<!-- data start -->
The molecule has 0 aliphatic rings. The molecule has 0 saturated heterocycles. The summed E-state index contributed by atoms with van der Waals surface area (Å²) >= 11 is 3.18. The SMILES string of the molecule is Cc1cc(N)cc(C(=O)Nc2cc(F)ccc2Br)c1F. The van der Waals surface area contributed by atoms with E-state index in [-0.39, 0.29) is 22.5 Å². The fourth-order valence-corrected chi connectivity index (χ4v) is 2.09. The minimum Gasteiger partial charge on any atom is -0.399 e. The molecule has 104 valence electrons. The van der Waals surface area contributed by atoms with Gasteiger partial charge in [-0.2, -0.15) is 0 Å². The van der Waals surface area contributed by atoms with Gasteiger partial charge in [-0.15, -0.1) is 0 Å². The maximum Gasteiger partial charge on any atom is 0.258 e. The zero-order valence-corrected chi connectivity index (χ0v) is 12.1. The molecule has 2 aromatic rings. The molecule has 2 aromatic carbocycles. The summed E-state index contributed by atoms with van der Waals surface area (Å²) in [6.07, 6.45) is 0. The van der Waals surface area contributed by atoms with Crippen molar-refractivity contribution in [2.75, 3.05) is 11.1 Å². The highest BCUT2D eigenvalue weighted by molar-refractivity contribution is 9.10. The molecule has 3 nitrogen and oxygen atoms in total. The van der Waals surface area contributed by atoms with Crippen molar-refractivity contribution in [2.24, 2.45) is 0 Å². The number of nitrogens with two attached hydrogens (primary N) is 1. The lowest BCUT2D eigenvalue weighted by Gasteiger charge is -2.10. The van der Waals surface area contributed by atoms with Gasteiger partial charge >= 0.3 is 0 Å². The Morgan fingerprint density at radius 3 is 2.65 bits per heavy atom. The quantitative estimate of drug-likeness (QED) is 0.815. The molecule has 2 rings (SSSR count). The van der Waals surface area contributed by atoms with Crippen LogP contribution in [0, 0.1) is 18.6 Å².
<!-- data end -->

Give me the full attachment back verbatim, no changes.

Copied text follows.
The molecule has 0 aliphatic rings. The molecule has 0 saturated heterocycles. The summed E-state index contributed by atoms with van der Waals surface area (Å²) >= 11 is 3.18. The SMILES string of the molecule is Cc1cc(N)cc(C(=O)Nc2cc(F)ccc2Br)c1F. The van der Waals surface area contributed by atoms with E-state index in [-0.39, 0.29) is 22.5 Å². The fourth-order valence-corrected chi connectivity index (χ4v) is 2.09. The minimum Gasteiger partial charge on any atom is -0.399 e. The molecule has 104 valence electrons. The van der Waals surface area contributed by atoms with Gasteiger partial charge in [-0.2, -0.15) is 0 Å². The van der Waals surface area contributed by atoms with Gasteiger partial charge in [-0.15, -0.1) is 0 Å². The maximum Gasteiger partial charge on any atom is 0.258 e. The zero-order valence-corrected chi connectivity index (χ0v) is 12.1. The molecule has 2 aromatic rings. The molecule has 2 aromatic carbocycles. The summed E-state index contributed by atoms with van der Waals surface area (Å²) in [6.07, 6.45) is 0. The van der Waals surface area contributed by atoms with Crippen molar-refractivity contribution in [2.75, 3.05) is 11.1 Å². The highest BCUT2D eigenvalue weighted by molar-refractivity contribution is 9.10. The molecule has 3 nitrogen and oxygen atoms in total. The van der Waals surface area contributed by atoms with Crippen molar-refractivity contribution in [2.24, 2.45) is 0 Å². The number of nitrogens with two attached hydrogens (primary N) is 1. The lowest BCUT2D eigenvalue weighted by Gasteiger charge is -2.10. The van der Waals surface area contributed by atoms with Gasteiger partial charge >= 0.3 is 0 Å². The Morgan fingerprint density at radius 3 is 2.65 bits per heavy atom. The quantitative estimate of drug-likeness (QED) is 0.815. The molecule has 2 rings (SSSR count). The van der Waals surface area contributed by atoms with Crippen LogP contribution in [0, 0.1) is 18.6 Å².